An action plan for collaborative implementation by the City, public partners and the community

For more information, visit www.tacomamallneighborhood.com.

PIERCE COUNTY READS EXPLORES CIVILs RIGHT MOVEMENT
The powerful words and images of the civil rights movement continue to inspire people of all ages. Pierce County Library System revisits the events and emotions of the civil rights movement this spring with its community program, Pierce County Reads. From March 11 through May 11, thousands of people will come together as a community to read this year’s Pierce County Reads selection, award-winning graphic novel trilogy “March” co-authored by Congressman John Lewis and Andrew Aydin and illustrated by Nate Powell.

Congressman Lewis of Georgia is one of the key figures of the civil rights movement and the only remaining speaker alive from the Big Six Leaders that organized the 1963 March on Washington. To share his remarkable story, Lewis joined Aydin and Powell to use a graphic novel format to educate and inspire a new generation.
“The ‘March’ series is a catalyst for discussions about diversity, society and engagement in one’s community, in ways that are both historical and directly relevant to today’s world,” said Pierce County Library’s Executive Director Georgia Lomax. “This remarkable story is guaranteed to inspire rich discussion throughout our community.”
The two-month Pierce County Reads program will also feature:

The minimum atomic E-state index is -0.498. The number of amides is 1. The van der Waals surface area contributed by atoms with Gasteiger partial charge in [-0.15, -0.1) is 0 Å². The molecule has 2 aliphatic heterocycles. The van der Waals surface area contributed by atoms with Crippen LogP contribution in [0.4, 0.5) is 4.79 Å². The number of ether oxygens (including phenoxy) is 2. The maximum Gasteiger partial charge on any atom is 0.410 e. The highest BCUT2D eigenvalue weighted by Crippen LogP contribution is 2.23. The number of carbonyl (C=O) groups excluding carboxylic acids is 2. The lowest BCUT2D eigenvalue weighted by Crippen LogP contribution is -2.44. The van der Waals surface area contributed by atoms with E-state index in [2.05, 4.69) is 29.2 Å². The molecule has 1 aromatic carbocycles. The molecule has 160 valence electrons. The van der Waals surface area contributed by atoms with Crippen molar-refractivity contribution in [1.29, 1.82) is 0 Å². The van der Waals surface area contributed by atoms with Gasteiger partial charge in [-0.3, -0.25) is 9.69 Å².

“The Unspoken Truths: American History Traveling Museum” on Saturday, March 24, 10 a.m. to 6 p.m., at South Hill Pierce County Library, 15420 Meridian E., Puyallup. View exhibits from African American history and hear storytelling at 11 a.m. and 2 p.m.
A conversation with Ijeoma Oluo, New York Times best-selling author of “So you want to talk about race?” on Saturday, March 31 at 1 p.m. at Lakewood Playhouse, 729 Lakewood Towne Center Blvd. S.W., Lakewood. Join the author and explore the struggles of talking about racial topics.
Living History: A Special After-Hours Event on Friday April 13 at 6 p.m. at University Place Pierce County Library, 3609 Market Place W., Suite 100, University Place.
Learn from the inspiring experiences of local residents who were key in the civil rights movement in Pierce County. Speakers include Harold Moss, Tacoma’s first African American mayor; Jim Walton, Tacoma’s first African American city manager; Lyle Quasim, the first African American Department of Social and Health Services (DSHS) head; Rosa Franklin, the first African American woman elected to the Washington State Senate and others.
During the Pierce County Reads program residents may also participate in book discussions, film screenings and graphic novel workshops.
Celebrate the culmination of the program with an evening with Aydin and Powell Friday, May 11 at 7 p.m., at Pacific Lutheran University’s Olson Auditorium, 124th St. S., Parkland. Attendees can meet the creative team and have books signed following the presentation. A video message from Lewis may also be included.